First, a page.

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Old 12-11-2012, 11:20 PM   #21
MarcusKillion
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Mar 2012
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Sweet setup . thanks for all this good info . I am going to get on this project soon.

 
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Old 12-12-2012, 02:30 AM   #22
Psych
 
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Totally, good luck! Be sure to post up when you have something rolling! Or if things catch fire lol...nahhhhh they won't catch fire

 
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Old 12-12-2012, 02:37 AM   #23
inhousebrew
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minneapolis, minnesota
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Been looking at doing a similar setup except I think I'll use my pump to recirculate during the mash and use the PID to control the element during it as well. Anyways, I've been looking at ways to cut costs since I'm still a student (one that will be a teacher eventually so I figured I'd get used to cost cutting now) and I like you're toolbox setup and from a quick search they seem way cheaper and probably easier for me to cut than a metal project box. Can you use any old plastic toolbox like that for a control box or should I be looking for something specific?
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Old 12-12-2012, 06:39 PM   #24
Psych
 
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Quote:
Originally Posted by inhousebrew View Post
Been looking at doing a similar setup except I think I'll use my pump to recirculate during the mash and use the PID to control the element during it as well. Anyways, I've been looking at ways to cut costs since I'm still a student (one that will be a teacher eventually so I figured I'd get used to cost cutting now) and I like you're toolbox setup and from a quick search they seem way cheaper and probably easier for me to cut than a metal project box. Can you use any old plastic toolbox like that for a control box or should I be looking for something specific?
Nah any toolbox works, I picked up the cheapest one I could find that had enough room in it for everything. The magic of the plastic case is it's non-conductive, it's super easy to put small screws into for mounting things, and heck it has a handle for picking up!

Most of my items are affixed to it by very small screws coming in the outside in, even for the items mounted on the inside. Means there's no pointy bits poking out. And all of the cutting I did with an exacto knife and a drill to start the holes. Worked like a champ!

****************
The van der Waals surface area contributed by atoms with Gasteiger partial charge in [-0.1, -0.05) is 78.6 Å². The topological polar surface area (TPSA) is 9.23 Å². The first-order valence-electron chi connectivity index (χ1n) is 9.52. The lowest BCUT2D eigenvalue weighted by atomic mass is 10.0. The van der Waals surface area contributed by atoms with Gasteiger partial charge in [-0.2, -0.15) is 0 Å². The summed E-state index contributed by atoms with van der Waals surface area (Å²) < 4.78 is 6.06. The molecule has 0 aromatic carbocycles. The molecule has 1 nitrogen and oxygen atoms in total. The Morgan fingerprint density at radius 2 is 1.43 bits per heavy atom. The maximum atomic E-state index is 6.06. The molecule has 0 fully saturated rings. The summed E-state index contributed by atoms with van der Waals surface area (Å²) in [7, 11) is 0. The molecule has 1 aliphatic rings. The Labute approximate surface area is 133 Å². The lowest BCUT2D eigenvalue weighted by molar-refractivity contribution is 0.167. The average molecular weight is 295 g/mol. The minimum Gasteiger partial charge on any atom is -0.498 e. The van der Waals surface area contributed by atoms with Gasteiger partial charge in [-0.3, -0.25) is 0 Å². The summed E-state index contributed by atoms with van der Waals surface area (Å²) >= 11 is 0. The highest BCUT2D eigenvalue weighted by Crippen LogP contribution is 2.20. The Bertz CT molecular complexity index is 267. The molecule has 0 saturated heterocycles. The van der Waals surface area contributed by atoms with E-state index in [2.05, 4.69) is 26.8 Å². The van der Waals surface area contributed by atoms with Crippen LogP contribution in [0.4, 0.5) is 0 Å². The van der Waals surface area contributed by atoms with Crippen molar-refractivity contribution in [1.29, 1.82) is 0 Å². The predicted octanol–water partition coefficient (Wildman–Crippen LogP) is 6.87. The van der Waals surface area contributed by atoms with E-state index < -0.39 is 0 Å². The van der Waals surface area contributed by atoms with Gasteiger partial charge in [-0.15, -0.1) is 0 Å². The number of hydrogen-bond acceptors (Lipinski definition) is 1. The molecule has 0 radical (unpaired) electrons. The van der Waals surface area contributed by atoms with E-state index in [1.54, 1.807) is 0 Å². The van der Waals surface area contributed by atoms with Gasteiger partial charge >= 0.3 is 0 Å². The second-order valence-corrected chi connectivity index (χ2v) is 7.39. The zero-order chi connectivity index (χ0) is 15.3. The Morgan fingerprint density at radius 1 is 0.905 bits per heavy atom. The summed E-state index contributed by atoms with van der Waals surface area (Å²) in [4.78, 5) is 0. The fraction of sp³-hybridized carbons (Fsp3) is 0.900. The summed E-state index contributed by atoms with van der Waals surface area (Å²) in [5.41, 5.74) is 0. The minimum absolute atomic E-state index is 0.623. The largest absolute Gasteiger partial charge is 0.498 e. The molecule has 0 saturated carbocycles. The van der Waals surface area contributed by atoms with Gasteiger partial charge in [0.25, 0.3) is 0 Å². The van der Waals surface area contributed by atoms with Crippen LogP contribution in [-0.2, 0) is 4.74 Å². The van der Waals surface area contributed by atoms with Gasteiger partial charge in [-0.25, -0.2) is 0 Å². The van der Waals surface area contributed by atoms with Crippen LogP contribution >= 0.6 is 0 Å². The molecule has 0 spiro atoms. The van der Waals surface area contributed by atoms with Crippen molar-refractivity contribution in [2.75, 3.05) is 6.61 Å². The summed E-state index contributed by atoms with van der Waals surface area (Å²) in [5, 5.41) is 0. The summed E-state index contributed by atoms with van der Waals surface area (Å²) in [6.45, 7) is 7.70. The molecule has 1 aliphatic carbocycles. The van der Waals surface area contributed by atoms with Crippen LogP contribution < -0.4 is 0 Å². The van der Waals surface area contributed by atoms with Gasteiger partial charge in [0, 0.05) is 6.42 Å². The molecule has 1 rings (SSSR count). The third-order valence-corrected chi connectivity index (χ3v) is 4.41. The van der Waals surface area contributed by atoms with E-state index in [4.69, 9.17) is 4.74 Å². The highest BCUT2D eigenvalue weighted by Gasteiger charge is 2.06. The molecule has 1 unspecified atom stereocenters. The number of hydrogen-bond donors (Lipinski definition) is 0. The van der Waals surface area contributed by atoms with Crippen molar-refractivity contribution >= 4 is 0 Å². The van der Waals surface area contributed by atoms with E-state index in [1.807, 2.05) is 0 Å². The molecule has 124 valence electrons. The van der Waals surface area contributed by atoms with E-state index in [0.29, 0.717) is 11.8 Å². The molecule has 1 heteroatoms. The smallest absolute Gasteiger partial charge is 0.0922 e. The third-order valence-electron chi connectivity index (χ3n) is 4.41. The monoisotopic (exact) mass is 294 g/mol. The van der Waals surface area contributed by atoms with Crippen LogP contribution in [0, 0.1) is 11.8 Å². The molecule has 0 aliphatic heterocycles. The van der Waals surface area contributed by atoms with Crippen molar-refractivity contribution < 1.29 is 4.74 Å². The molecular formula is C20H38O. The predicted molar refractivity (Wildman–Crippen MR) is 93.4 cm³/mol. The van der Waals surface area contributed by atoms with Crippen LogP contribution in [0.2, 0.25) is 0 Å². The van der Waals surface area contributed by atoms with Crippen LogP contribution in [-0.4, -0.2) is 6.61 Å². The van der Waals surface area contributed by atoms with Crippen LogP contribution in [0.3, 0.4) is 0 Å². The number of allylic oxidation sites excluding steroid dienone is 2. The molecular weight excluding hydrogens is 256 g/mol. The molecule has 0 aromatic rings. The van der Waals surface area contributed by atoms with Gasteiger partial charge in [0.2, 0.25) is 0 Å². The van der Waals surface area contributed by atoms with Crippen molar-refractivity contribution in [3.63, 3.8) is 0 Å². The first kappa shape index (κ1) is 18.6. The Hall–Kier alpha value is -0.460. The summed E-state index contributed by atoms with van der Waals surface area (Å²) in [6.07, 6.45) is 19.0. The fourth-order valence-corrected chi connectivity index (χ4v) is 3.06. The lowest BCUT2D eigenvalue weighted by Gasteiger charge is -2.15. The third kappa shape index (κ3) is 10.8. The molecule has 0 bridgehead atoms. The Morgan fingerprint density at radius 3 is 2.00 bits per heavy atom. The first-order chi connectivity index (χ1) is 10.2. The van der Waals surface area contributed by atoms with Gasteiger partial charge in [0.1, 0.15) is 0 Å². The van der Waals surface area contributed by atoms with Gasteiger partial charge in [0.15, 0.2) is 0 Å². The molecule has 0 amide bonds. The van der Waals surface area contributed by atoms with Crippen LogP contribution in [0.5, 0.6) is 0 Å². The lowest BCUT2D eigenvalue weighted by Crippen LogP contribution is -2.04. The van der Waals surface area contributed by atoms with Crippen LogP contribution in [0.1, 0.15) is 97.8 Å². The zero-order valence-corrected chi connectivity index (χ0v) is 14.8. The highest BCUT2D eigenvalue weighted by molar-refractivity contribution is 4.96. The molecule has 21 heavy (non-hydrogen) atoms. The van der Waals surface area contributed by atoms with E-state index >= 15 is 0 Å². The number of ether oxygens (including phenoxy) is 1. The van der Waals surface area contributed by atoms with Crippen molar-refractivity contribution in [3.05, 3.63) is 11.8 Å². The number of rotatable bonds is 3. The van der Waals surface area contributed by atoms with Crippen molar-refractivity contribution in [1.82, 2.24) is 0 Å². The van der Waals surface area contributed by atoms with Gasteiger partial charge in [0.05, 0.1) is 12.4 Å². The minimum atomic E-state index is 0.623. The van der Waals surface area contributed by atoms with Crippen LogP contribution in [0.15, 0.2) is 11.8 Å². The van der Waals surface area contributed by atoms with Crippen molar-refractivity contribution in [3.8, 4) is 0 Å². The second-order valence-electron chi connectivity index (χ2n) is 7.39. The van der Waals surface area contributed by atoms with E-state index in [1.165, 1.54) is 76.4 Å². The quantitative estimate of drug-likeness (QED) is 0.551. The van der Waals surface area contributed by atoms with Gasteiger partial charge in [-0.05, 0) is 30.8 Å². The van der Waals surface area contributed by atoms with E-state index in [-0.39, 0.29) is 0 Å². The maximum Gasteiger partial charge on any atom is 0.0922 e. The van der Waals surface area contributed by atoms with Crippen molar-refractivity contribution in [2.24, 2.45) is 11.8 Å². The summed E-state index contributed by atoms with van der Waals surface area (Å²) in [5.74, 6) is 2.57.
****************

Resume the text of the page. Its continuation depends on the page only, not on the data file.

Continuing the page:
I've since added a further 120v plug on the back side of it so I can plug my exhaust fan in, works great, safely mounted, sweet action.

 
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Old 12-12-2012, 07:35 PM   #25
inhousebrew
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Sweet! Thanks for the confirmation on the tool box. Yes, a nice fancy metal one with a pre-cut space for a specific PID would be nice but so would an extra $20 to spend on fittings or whatever else I need.
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Old 02-14-2013, 04:46 AM   #26
snowtires
 
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Sep 2012
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This is genius. Exactly what I need/want.
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Old 03-09-2013, 05:43 PM   #27
Kayakr1988
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Dec 2012
Wilmington, NC
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With the xerox cord which color wires go to what.

I have a Green/yellow= ground
Blue
Black
Brown

Not sure which goes to which?

I am thinking brown is neutral but want to be sure.

Thanks,
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Old 03-09-2013, 10:06 PM   #28
Psych
 
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You're best off getting a cheap multimeter, it's really really important for building a safe setup. You can test for proper grounding and you can also test which wire leads to what prong on the plug, telling you what is what.

Off the top of my head I believe the BLUE is neutral, the black and brown are the two hot legs, and of course green is ground.

But yeah multimeter, $15 any cheapy will do, is your best friend

 
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Old 09-09-2013, 03:29 PM   #29
ODI3
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Sep 2010
LONDON, Ontario Canada
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Those xerox cords are apparently not a safe gfci for human protection, but rather just equipment protection.
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Old 09-10-2013, 06:35 PM   #30
Psych
 
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I thought I read they meet the standards in England or something, at whatever milliamps but the US/Canadian standards are half that. But heck, if it's safe enough for the Britts it's safe enough for me.

But again I'd be tempted to do it without GFCI next time, pain in the butt to get cords and GFCI breakers are hideously expensive in Canada. What could possibly go wrong.....

 
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